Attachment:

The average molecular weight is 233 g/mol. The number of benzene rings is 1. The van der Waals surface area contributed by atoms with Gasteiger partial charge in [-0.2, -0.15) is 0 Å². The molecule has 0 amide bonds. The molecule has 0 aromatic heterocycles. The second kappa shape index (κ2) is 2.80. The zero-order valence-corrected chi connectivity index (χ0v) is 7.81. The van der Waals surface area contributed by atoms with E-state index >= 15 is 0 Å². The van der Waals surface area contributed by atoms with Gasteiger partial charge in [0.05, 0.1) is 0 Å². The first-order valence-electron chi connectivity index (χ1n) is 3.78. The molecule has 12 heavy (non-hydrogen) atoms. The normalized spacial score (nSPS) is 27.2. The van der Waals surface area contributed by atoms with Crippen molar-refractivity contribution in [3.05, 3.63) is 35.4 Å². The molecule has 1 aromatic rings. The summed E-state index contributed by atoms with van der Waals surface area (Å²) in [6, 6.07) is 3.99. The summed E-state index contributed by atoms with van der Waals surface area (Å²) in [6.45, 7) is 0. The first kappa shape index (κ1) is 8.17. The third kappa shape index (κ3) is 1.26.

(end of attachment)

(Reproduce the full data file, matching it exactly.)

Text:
The average molecular weight is 233 g/mol. The number of benzene rings is 1. The van der Waals surface area contributed by atoms with Gasteiger partial charge in [-0.2, -0.15) is 0 Å². The molecule has 0 amide bonds. The molecule has 0 aromatic heterocycles. The second kappa shape index (κ2) is 2.80. The zero-order valence-corrected chi connectivity index (χ0v) is 7.81. The van der Waals surface area contributed by atoms with E-state index >= 15 is 0 Å². The van der Waals surface area contributed by atoms with Gasteiger partial charge in [0.05, 0.1) is 0 Å². The first-order valence-electron chi connectivity index (χ1n) is 3.78. The molecule has 12 heavy (non-hydrogen) atoms. The normalized spacial score (nSPS) is 27.2. The van der Waals surface area contributed by atoms with Crippen molar-refractivity contribution in [3.05, 3.63) is 35.4 Å². The molecule has 1 aromatic rings. The summed E-state index contributed by atoms with van der Waals surface area (Å²) in [6, 6.07) is 3.99. The summed E-state index contributed by atoms with van der Waals surface area (Å²) in [6.45, 7) is 0. The first kappa shape index (κ1) is 8.17. The third kappa shape index (κ3) is 1.26.